Stress management is the process of controlling stress, which is a natural part of life. Stress is our bodies’ response to situations that are perceived as threatening. This perception occurs in our brains, and this process has evolved to help us survive. Let’s say you were walking through the jungle one day and saw a lion chasing after you; your body would release stress hormones like cortisol to give you an extra boost of energy so that you can run faster than normal (or at least try). This extra energy helps us fight, flee, or freeze in place depending on the situation. This same mechanism occurs when we are about to take an important exam or have a stressful meeting at work. Everything from running away from lions in the jungle to doing well on tests causes stress responses in our bodies that aid us with survival. I have more ideas on how to manage stress on a recent blog post I wrote.
Facts About Stress
Now that you know what stress is, let’s talk about some facts about stress. I love these facts because they are simple, easy to remember, and interesting. Here are four reasons why you should learn more about stress: The first fact about stress is that 70% of all doctor visits are for conditions caused or worsened by chronic stress. The second fact that I learned is that there are two main types of coping strategies for dealing with stressful situations: problem-focused coping and emotion-focused coping. The third fact I want to share is the difference between acute and chronic stress; acute means brief or time limited whereas chronic means long term or constant over a period of time so it can be hard to discern the difference between them sometimes based on their names alone. The fourth fact I want to share is that two different hormones are released during acute and chronic stress. Acute stress causes the release of adrenaline, which is a hormone that prepares us for fight or flight, whereas chronic stress causes the release of cortisol, which is a hormone that helps our bodies adapt to new demands. After you read these facts about stress, you’ll probably have an increased interest in learning more about this topic.
How To Manage Stress
Now let’s talk about how to manage stress. In order to manage your own personal level of stress, you need to first learn as much as possible about it because knowledge really does empower us as humans! One way I learned a lot more about managing my own level of personal stress was by reading Dr. Judith Orloff’s book called “Emotional Freedom” on the subject; she has excellent tips on how we can deal with our emotions in ways that will help us reduce anxiety and ultimately increase happiness in life (these are her words). After reading her book I felt like I knew much more than before and was able to take control over my life instead of waiting for life to happen; this was exactly what took me out of my comfort zone at the time because nothing ever changed for me without taking matters into my own hands first (I think many people feel like this). Now here are some ideas on how we can better manage our own levels of personal stress:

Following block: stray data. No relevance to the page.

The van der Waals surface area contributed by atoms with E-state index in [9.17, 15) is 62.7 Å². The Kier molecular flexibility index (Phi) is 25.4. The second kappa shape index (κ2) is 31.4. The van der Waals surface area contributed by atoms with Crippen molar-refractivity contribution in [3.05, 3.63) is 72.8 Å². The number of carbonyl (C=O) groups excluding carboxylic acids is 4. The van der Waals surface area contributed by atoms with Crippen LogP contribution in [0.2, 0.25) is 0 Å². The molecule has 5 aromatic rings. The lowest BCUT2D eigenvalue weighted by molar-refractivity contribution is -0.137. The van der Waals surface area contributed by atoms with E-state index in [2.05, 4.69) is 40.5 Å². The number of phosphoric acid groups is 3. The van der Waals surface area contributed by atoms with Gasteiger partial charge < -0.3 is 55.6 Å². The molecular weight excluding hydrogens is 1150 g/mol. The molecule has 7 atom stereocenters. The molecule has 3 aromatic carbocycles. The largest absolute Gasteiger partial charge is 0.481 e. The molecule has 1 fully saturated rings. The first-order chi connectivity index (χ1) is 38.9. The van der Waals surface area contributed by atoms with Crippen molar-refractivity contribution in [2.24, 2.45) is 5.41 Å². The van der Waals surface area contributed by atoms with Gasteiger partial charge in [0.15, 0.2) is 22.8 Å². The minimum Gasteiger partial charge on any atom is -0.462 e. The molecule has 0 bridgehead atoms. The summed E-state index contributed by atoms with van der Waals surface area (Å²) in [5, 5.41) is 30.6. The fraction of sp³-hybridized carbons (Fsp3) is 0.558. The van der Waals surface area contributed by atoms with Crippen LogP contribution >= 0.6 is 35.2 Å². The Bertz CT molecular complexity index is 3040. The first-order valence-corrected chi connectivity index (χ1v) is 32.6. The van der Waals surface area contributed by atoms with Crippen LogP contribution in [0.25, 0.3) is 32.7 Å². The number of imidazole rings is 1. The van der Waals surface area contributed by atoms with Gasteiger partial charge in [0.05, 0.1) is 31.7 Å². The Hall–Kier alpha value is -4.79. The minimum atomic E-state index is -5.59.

The first tip Dr. Judith Orloff shared with me is to keep a journal of what is bothering you. Sometimes we have trouble articulating all of our feelings, but writing them down can help us identify patterns that we didn’t notice before. This is a great way to practice noticing the things that stress us out so we can work on changing some of these things if needed. The second tip she shared with me was to visualize the worst possible outcome in every situation and imagine yourself dealing with it without any stress or anxiety at all; this will help you get used to making decisions more quickly because you will stop thinking about what might happen and just know that something bad could happen but also know that if it does, then at least you won’t be stressed out about it! You will already be prepared for it. I have stress management techniques that I’ve learned over the years, but this is one of my favorites!
The third tip Dr. Judith Orloff shared with me was to do things every day that you find fun and relaxing, even if they seem silly or too simple. She said it’s easy to get so caught up in our daily routines that we forget how much joy there is in the small things in life. You might think this doesn’t help with stress management, but I have found it does because when I’m having fun and enjoying my time, then I don’t focus on anything else bothering me! It can be something as simple as playing a new video game or reading a book for fun; make sure you are doing something every day that makes you happy. This has helped me tremendously with managing my own personal level of stress because it allows me to take breaks from stressful situations without feeling bad about myself for doing so (because hey.
I hope you found this informative and helpful. If you did, then consider sharing it with your friends via social media. We all need to learn more about stress because it is truly a part of life; the goal is to learn more about managing our own personal levels of stress so that we can try to reduce them!